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Norkore – Excerpt from See You Again in Pyongyang

By Travis Jeppesen.

— edited excerpt from See You Again in Pyongyang (Hachette, 2018)

If Kim Jong Il tried to make the most of his artistic pretensions formulating a Juche-oriented literature and cinema, today the most seductive instrument of the state propaganda machinery is music. You hear it in every shop, every restaurant, every taxi you climb into. The sound is quaint, old-fashioned, with its soaring melodies and lyrics of ideological affirmation, but it sinks in quickly. After a few days, you’re humming along, every tune recognizable. In those rare moments of silence, I often find myself missing it.

Around Alek, I’ve started jokingly referring to this genre as Norkore, the North’s very own version of K-pop. And it is the only acceptable, state-sanctioned style. What it is, really, is a stylistic hodgepodge of virtually every known mode of the anthemic: Disney and Broadway musical ballads, gospel uplift, Chinese synth pop, Russian disco, patriotic folk—and with maximalized sentiment etched into the overall with operatic, usually soprano, vocals. Norkore’s borrowing from all of these genres does nothing to diminish its Volkish appeal to mass sentiment; if anything, its defiant hijackings serve as righteous affirmation of survival, of victory, in a world where, let’s face it, everyone hates them. It is so catchy, so sticky sweet, that there’s something almost sinister about it.

The hottest Norkore act is the all-female Moranbong Band. It’s really the DPRK’s house band, each of its members handpicked by Kim Jong Un for not just her musical talent but also her attractive features. The twenty-member band performs in matching nursing uniforms with—gasp—short skirts and high heels, a look that must have shocked the audience when it held its first performance on July 6, 2012. It was, after all, only a few years before that Kim Jong Il had decreed that the ban on women wearing trousers was to be lifted; skirts ending above the knee were something new and salacious indeed.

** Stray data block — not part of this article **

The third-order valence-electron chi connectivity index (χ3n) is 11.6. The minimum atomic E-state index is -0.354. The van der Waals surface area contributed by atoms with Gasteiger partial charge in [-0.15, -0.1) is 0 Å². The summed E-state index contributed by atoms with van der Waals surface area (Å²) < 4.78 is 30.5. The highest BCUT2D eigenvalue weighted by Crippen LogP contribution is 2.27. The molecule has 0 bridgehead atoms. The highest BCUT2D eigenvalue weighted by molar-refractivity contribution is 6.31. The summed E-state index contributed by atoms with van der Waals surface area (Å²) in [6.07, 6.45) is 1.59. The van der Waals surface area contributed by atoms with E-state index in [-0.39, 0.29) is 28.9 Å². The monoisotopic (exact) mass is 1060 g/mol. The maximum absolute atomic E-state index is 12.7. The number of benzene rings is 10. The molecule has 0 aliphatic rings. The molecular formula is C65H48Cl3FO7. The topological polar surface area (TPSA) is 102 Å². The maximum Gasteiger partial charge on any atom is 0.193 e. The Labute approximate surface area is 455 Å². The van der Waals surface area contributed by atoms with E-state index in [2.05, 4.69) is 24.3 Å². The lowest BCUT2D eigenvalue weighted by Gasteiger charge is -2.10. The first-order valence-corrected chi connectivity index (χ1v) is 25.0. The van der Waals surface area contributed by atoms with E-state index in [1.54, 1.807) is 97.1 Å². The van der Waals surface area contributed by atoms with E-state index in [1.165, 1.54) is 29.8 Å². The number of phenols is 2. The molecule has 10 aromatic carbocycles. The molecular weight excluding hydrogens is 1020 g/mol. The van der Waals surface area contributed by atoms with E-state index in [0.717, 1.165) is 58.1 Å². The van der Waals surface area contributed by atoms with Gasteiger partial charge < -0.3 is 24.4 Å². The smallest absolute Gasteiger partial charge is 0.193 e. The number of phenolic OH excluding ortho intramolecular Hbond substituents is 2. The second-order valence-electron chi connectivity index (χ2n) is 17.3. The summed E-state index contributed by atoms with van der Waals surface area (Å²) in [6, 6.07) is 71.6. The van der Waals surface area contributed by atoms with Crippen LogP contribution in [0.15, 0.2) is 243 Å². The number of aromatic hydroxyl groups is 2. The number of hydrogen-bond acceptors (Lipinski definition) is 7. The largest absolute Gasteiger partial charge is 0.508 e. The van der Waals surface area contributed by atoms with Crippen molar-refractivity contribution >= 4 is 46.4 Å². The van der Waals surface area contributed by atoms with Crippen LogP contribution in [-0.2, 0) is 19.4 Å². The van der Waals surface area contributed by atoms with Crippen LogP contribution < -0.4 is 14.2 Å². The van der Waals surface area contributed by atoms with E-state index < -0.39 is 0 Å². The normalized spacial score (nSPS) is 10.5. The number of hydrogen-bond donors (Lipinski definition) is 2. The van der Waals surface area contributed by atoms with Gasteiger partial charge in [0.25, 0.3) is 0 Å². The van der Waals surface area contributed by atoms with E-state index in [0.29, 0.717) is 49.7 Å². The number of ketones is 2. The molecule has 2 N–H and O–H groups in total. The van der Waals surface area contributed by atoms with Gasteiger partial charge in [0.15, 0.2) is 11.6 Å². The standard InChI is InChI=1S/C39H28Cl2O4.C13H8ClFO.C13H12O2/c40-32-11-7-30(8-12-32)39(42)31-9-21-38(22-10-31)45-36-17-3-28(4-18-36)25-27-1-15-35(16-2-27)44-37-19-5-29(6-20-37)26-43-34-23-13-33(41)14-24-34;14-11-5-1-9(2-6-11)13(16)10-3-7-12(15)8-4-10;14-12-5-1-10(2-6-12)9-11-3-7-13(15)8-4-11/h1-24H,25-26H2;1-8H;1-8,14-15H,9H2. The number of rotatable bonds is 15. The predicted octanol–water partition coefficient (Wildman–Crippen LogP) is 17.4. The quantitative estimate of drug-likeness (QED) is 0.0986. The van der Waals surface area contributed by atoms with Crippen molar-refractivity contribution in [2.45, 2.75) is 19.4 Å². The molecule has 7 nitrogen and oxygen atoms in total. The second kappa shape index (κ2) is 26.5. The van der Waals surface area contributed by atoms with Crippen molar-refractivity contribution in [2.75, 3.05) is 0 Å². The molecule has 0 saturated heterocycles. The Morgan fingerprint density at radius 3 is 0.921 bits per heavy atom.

Moranbong’s brand of pop wouldn’t be out of place aside many of the entries at the Eurovision Song Contest. Lyrics extoll the greatness of the country, the military, but also the Marshal. His father, Jong Il, also had his own house act, the Pochonbo Band. One’s lifelong musical taste is often forged early in life, and Kim Jong Il’s was reminiscent of the oompah-pah songs of the Soviet era that formed the background soundtrack of his childhood and adolescence. By 2012, Pochonbo’s Russian disco-inspired tunes sounded embarrassingly old-fashioned. The masses were bored. Kim Jong Un had to grapple with any number of inherited unpleasantries—among them, the undeniable fact that Western and South Korean pop music had begun to flood in through the underground markets. There was a desperate need to upgrade the country’s state sound, to discard all the accordions and Soviet-esque stompery to appeal to the youngest generation, of which Kim was a part. After all, he needed them on his side. Fittingly enough, the Moranbong Band’s first public performance was for an audience of university students in Pyongyang.

We know from Dennis Rodman that the Marshal’s two favorite songs are the themes from Rocky and Dallas—tunes that undoubtedly implanted themselves in the young Jong Un’s brain during his own adolescence, growing up in Switzerland—which were played over and over again by an orchestra on the night of their banquet together upon the basketball player’s first visit to Pyongyang. In addition to this stylistic influence, the Moranbong Band has layered electronic beats, dance breaks, and soulful vocal acrobatics that channel Whitney and Mariah. Concerts are replete with synchronized dance moves, laser light shows, and digital video backdrops showing footage of missiles blasting off into the sky, ecstatic marching soldiers, and the biggest rock star of all, the Marshal himself, swarmed with hysterical citizen-fans.

The oversimplified sloganeering and sentimentalism that so often fall flat in cinema and literature and the propaganda banners that fill the landscape prove memorable and persuasive when encased in the gold of pop overdrive. “Dash Towards the Future,” that song that elicited shouts of “Hooray!” at the mass dance, is the anthem of youth, with its calls to reunify the country by staying up all night studying. A celebration of a new country in a new era—the great era of the Workers’ Party—a time when the fatherland should be celebrated and extolled for all its wonderful achievements and inventions that have been made famous all over the world. A time that includes, above all, you, the youth of today. Victory Day, every day.